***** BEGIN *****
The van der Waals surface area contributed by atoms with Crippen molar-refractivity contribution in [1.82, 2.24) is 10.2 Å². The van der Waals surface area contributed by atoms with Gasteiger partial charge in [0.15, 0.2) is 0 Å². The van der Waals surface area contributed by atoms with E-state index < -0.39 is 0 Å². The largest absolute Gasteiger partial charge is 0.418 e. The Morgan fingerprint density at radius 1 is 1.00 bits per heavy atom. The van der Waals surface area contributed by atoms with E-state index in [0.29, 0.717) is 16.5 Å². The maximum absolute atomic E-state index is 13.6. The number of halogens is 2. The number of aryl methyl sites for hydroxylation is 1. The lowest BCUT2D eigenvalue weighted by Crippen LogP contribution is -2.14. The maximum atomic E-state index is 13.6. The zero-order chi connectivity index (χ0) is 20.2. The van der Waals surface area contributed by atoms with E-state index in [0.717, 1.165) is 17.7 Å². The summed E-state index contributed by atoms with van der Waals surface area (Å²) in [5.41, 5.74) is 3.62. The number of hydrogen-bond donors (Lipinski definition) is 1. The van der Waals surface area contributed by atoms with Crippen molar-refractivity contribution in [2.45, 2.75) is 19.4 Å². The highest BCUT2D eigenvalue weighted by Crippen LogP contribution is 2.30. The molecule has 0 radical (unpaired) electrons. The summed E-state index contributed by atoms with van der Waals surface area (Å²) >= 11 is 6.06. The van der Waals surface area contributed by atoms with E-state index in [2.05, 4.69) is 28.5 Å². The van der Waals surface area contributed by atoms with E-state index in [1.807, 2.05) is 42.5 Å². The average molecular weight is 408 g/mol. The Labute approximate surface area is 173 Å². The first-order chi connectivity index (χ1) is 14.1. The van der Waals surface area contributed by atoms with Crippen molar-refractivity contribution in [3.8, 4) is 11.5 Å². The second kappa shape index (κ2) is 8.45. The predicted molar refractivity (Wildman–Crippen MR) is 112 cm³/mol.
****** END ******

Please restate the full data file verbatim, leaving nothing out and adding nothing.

The van der Waals surface area contributed by atoms with Crippen molar-refractivity contribution in [1.82, 2.24) is 10.2 Å². The van der Waals surface area contributed by atoms with Gasteiger partial charge in [0.15, 0.2) is 0 Å². The van der Waals surface area contributed by atoms with E-state index < -0.39 is 0 Å². The largest absolute Gasteiger partial charge is 0.418 e. The Morgan fingerprint density at radius 1 is 1.00 bits per heavy atom. The van der Waals surface area contributed by atoms with E-state index in [0.29, 0.717) is 16.5 Å². The maximum absolute atomic E-state index is 13.6. The number of halogens is 2. The number of aryl methyl sites for hydroxylation is 1. The lowest BCUT2D eigenvalue weighted by Crippen LogP contribution is -2.14. The maximum atomic E-state index is 13.6. The zero-order chi connectivity index (χ0) is 20.2. The van der Waals surface area contributed by atoms with E-state index in [0.717, 1.165) is 17.7 Å². The summed E-state index contributed by atoms with van der Waals surface area (Å²) in [5.41, 5.74) is 3.62. The number of hydrogen-bond donors (Lipinski definition) is 1. The van der Waals surface area contributed by atoms with Crippen molar-refractivity contribution in [2.45, 2.75) is 19.4 Å². The highest BCUT2D eigenvalue weighted by Crippen LogP contribution is 2.30. The molecule has 0 radical (unpaired) electrons. The summed E-state index contributed by atoms with van der Waals surface area (Å²) >= 11 is 6.06. The van der Waals surface area contributed by atoms with E-state index in [2.05, 4.69) is 28.5 Å². The van der Waals surface area contributed by atoms with E-state index in [1.807, 2.05) is 42.5 Å². The average molecular weight is 408 g/mol. The Labute approximate surface area is 173 Å². The first-order chi connectivity index (χ1) is 14.1. The van der Waals surface area contributed by atoms with Crippen molar-refractivity contribution in [3.8, 4) is 11.5 Å². The second kappa shape index (κ2) is 8.45. The predicted molar refractivity (Wildman–Crippen MR) is 112 cm³/mol.